School catchment areas up for consultation

By Sara Bryce

Thursday, December 19, 2013

 

PRIORITY areas for secondary schools could be scrapped, giving parents the chance to send their children to any Island secondary school, under a consultation launched by the Isle of Wight Council.

The consultation will look at admissions for the 2015/16 school year, including the impact any changes may have on the council's transport to school policy.

It will also consider the new Free School and Studio School, in Ventnor and East Cowes, due to open their doors next September.

Proposals include; no change at all to existing arrangements, creation of a priority area — or catchment area — for the free school or abandonment of all priority areas which would affect some pupils' entitlement to free transport to school.

The council's current policy gives free transport when the child attends their nearest school and it is over three miles away from their home.

Parents of children in Year 5 currently are first affected but families with children aged from two to 18 are being asked to have a say in the consultation.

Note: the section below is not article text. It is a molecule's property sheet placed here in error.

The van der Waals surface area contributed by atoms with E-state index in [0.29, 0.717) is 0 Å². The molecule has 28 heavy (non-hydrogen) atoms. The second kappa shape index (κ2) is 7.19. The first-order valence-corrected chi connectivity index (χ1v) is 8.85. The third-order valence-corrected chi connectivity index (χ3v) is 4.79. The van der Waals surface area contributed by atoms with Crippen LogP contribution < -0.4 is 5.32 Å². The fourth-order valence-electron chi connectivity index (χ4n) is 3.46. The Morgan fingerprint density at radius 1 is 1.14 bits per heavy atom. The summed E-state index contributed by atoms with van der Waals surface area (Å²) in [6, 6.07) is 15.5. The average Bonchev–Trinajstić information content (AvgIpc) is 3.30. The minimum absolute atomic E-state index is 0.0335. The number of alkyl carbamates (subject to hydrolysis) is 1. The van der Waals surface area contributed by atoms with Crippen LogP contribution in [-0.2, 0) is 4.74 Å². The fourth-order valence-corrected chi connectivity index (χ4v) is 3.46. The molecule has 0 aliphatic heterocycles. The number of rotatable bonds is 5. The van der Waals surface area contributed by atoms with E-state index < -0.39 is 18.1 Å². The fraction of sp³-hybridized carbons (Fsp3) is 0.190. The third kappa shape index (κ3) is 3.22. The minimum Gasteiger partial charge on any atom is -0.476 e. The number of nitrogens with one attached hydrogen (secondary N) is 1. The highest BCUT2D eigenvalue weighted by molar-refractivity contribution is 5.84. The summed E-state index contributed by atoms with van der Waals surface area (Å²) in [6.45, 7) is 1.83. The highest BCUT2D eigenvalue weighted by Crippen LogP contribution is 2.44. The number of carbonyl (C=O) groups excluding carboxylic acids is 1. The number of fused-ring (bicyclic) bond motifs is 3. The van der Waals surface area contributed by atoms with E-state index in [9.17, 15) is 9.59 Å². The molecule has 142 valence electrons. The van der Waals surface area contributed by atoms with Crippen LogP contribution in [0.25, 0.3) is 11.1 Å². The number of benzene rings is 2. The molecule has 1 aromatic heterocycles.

Cabinet member for children’s services, Cllr Richard Priest, said: "We would strongly urge parents to take part in this important consultation.

"It will play a helpful part towards determining our finalised school admission arrangements for 2015/2016."

The consultation — which by law must be completed by April 15 next year — runs until February 14, 2014 and results will be available from March.

For more information and to have a say, visit: www.iwight.com/Residents/Schools-and-learning/School-Admissions/Admissions-Consultation-2015

Reporter: sarab@iwcpmail,co.uk

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by James McAdder

20th December 2013, at 11:42:48

I'm sure it would be better for parents to fight for excellence at your local school.

The trouble with that is their children will still be attending a sub-standard school until the "fight" is won.

It's a moot point on the IW anyway as the only schools that are classed as "good" or better aren't subject to regular catchment areas, anyway.

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by David Shoulder

19th December 2013, at 21:11:00

Choice and therefore competition forces up standards? The other side of the coin - many parents and their offspring act like lemmings rather than making objective informed choices. There is also the down side of extended and wasted time spent on buses. Would it not be better to support and fight for excellence at your local school?

Any views or opinions presented in the comments above are solely those of the author and do not represent those of the Isle of Wight County Press.

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